Since the advent of the invention of the transistor, many attempts have been made to design telephones replacing the old style voice coil or inductive network with solid state components. In some cases discrete transistors and other components have been used. In other cases integrated circuits have been developed to replace the voice coil network with an equivalent solid state network. Some of the attempts have been successful and others have not. There are several problems encountered. The first of these is a problem with DC power dissipation and DC current supervision of the loop current employed over the telephone line and associated network. Incorrect loop supervision will cause a malfunction of the telephone instrument under certain conditions. For example, the telephone instrument must present less than 300 Ohms DC resistance *to the telephone loop. Secondly, the AC impedance of the instrument should be 600 Ohms. This impedance is difficult to achieve and still provide a high receive gain. A third problem is that the circuit must be stable on all loops in spite of the relatively high impedance nature of the device. A related problem here also is the susceptibility to radio frequency signals with a tendency to pick up and reproduce said signals. A fourth problem involves the audio characteristics which must be within recognized standards. Relative to the receive characteristics this means that the receive level must be at least adequate to prescribe levels over the audio frequency range applicable to telephone communications and yet not too loud. Usually though the levels achieved are not too loud and in some cases they are not loud enough. The present invention is intended to provide loudness that is higher than average but not too loud especially when the application requires extra gain for the received signal. Finally whatever method of providing receiving amplification is used the receiving amplifier must be compatible with some type of transmit amplifier so that the side tone employed can be balanced properly.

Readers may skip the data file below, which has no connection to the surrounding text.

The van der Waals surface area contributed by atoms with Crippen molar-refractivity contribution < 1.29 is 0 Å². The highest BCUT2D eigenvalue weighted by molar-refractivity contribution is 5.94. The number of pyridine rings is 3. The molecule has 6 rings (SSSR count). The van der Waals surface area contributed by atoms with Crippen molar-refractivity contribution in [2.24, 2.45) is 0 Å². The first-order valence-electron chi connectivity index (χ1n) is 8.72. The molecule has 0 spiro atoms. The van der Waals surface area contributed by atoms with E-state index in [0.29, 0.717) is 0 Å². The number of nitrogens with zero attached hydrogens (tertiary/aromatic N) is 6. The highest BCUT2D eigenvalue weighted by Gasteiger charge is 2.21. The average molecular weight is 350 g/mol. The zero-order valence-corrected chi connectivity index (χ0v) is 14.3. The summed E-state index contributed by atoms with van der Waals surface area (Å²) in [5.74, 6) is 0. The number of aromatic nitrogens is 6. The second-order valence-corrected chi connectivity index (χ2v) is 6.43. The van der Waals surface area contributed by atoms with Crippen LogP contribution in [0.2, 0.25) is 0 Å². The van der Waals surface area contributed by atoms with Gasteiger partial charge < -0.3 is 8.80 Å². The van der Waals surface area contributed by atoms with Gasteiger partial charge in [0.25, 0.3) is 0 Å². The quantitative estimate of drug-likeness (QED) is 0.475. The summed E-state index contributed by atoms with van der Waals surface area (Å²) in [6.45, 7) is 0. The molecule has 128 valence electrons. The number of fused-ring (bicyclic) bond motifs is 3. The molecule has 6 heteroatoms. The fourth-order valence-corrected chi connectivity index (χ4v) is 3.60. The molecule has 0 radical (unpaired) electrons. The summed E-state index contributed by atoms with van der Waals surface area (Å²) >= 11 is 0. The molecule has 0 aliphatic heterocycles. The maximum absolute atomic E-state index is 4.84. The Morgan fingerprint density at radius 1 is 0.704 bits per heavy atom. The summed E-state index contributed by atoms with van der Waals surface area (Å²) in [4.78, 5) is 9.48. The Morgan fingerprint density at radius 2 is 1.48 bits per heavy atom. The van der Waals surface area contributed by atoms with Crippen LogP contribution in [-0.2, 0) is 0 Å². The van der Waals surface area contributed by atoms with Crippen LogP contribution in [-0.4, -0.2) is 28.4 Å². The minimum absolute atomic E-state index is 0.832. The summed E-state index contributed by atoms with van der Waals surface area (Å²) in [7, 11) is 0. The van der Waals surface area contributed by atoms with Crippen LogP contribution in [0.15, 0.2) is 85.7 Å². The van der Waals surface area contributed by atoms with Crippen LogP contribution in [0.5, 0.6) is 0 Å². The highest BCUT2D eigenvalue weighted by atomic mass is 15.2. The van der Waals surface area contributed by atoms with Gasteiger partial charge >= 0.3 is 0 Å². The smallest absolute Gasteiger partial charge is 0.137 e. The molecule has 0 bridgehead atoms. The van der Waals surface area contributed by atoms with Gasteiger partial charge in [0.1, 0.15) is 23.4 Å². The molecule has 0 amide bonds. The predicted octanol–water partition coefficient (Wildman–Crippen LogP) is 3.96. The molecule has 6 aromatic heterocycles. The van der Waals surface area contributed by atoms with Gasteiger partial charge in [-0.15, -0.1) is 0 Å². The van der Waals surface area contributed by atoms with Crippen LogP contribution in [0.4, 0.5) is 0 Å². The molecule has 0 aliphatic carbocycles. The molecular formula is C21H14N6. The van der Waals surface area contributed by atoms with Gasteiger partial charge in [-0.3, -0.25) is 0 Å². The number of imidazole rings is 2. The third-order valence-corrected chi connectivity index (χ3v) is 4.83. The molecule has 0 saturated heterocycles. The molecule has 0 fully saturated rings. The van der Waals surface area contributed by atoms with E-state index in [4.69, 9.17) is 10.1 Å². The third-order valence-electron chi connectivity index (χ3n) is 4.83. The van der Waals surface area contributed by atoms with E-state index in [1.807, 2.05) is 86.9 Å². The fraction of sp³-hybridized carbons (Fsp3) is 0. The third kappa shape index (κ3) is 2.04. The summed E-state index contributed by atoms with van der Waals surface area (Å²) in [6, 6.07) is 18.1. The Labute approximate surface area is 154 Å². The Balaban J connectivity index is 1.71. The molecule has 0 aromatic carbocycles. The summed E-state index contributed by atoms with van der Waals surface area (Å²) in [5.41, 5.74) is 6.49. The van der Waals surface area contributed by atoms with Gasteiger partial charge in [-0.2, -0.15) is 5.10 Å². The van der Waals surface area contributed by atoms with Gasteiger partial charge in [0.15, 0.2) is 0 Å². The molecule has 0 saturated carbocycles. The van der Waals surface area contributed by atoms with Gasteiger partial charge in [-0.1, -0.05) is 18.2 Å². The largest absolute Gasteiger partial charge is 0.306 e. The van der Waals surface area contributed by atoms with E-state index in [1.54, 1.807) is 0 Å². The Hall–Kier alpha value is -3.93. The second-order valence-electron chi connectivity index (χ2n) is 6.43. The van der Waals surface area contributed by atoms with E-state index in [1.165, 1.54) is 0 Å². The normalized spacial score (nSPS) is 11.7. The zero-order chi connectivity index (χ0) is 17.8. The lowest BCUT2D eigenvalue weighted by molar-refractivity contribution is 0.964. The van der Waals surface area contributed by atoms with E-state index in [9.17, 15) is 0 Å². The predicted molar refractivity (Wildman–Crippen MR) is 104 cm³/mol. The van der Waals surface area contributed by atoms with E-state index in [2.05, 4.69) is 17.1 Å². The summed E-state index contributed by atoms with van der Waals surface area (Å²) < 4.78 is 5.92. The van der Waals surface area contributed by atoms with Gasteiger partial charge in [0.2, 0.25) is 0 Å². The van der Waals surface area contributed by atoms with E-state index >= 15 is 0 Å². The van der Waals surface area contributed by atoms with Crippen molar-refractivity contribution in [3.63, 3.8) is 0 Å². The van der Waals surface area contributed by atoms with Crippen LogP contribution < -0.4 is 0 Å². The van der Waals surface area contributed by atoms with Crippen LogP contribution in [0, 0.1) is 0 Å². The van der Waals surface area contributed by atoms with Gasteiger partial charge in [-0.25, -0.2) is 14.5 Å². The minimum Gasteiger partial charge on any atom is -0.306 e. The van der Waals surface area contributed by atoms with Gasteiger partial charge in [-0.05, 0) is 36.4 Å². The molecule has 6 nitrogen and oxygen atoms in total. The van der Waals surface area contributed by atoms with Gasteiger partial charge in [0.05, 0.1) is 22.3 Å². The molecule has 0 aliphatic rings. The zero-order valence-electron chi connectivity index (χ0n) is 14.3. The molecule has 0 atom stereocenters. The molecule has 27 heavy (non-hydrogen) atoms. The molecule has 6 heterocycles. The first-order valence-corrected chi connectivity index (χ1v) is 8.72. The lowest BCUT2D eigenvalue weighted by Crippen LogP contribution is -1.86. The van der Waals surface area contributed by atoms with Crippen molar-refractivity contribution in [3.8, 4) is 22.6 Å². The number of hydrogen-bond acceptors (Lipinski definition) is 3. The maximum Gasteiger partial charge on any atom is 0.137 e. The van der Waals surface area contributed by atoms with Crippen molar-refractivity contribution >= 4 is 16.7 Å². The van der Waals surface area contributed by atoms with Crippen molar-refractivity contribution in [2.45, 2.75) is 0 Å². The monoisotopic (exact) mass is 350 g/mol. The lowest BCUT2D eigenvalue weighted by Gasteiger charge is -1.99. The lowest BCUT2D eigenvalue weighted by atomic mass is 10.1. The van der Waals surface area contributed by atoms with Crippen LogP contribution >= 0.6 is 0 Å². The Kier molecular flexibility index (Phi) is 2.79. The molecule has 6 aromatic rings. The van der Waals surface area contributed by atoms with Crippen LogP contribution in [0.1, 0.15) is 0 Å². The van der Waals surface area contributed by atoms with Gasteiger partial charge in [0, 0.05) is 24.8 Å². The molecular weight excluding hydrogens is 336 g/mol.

Various types of receive amplifier circuits are found in the industry. For example, the GTE NXT telephone manufactured by GTE Communication Systems Corporation uses an operational amplifier technique as do a number of commercially available electronic voice network integrated circuits. Two examples of this are that manufactured by National under their part number TP5700 and that manufactured by Phillips under the part number TER1060-1062 series.